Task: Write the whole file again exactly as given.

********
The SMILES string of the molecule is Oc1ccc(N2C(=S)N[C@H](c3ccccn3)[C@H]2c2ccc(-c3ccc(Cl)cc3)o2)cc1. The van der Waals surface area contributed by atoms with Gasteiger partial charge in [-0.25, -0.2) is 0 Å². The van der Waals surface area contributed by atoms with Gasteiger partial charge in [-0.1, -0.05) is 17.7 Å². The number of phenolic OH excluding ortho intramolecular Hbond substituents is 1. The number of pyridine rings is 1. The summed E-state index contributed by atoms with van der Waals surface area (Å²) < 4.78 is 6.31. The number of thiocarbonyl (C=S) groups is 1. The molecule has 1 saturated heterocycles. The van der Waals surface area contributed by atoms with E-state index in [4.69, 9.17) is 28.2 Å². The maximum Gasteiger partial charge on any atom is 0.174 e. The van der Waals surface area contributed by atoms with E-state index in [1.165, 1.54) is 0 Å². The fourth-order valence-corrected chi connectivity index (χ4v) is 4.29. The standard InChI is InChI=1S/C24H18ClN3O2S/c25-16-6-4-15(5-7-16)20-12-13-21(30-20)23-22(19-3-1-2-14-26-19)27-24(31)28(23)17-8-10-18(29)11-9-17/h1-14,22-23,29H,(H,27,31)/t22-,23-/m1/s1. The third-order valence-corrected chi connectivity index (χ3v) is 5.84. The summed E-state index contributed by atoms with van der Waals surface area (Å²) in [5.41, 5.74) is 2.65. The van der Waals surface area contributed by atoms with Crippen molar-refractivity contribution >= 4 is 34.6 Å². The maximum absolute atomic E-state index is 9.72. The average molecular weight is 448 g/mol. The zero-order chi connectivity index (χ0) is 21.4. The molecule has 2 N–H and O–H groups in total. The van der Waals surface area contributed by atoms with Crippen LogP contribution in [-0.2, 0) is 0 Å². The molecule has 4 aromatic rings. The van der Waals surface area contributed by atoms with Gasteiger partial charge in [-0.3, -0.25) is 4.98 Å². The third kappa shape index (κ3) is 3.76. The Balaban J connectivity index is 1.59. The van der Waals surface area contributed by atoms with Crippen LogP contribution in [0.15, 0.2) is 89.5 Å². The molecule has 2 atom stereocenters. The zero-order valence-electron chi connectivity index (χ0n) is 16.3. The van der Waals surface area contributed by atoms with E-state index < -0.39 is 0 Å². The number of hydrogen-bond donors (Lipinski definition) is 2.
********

The SMILES string of the molecule is Oc1ccc(N2C(=S)N[C@H](c3ccccn3)[C@H]2c2ccc(-c3ccc(Cl)cc3)o2)cc1. The van der Waals surface area contributed by atoms with Gasteiger partial charge in [-0.25, -0.2) is 0 Å². The van der Waals surface area contributed by atoms with Gasteiger partial charge in [-0.1, -0.05) is 17.7 Å². The number of phenolic OH excluding ortho intramolecular Hbond substituents is 1. The number of pyridine rings is 1. The summed E-state index contributed by atoms with van der Waals surface area (Å²) < 4.78 is 6.31. The number of thiocarbonyl (C=S) groups is 1. The molecule has 1 saturated heterocycles. The van der Waals surface area contributed by atoms with E-state index in [4.69, 9.17) is 28.2 Å². The maximum Gasteiger partial charge on any atom is 0.174 e. The van der Waals surface area contributed by atoms with E-state index in [1.165, 1.54) is 0 Å². The fourth-order valence-corrected chi connectivity index (χ4v) is 4.29. The standard InChI is InChI=1S/C24H18ClN3O2S/c25-16-6-4-15(5-7-16)20-12-13-21(30-20)23-22(19-3-1-2-14-26-19)27-24(31)28(23)17-8-10-18(29)11-9-17/h1-14,22-23,29H,(H,27,31)/t22-,23-/m1/s1. The third-order valence-corrected chi connectivity index (χ3v) is 5.84. The summed E-state index contributed by atoms with van der Waals surface area (Å²) in [5.41, 5.74) is 2.65. The van der Waals surface area contributed by atoms with Crippen molar-refractivity contribution >= 4 is 34.6 Å². The maximum absolute atomic E-state index is 9.72. The average molecular weight is 448 g/mol. The zero-order chi connectivity index (χ0) is 21.4. The molecule has 2 N–H and O–H groups in total. The van der Waals surface area contributed by atoms with Crippen LogP contribution in [-0.2, 0) is 0 Å². The molecule has 4 aromatic rings. The van der Waals surface area contributed by atoms with Gasteiger partial charge in [-0.3, -0.25) is 4.98 Å². The third kappa shape index (κ3) is 3.76. The Balaban J connectivity index is 1.59. The van der Waals surface area contributed by atoms with Crippen LogP contribution in [0.15, 0.2) is 89.5 Å². The molecule has 2 atom stereocenters. The zero-order valence-electron chi connectivity index (χ0n) is 16.3. The van der Waals surface area contributed by atoms with E-state index < -0.39 is 0 Å². The number of hydrogen-bond donors (Lipinski definition) is 2.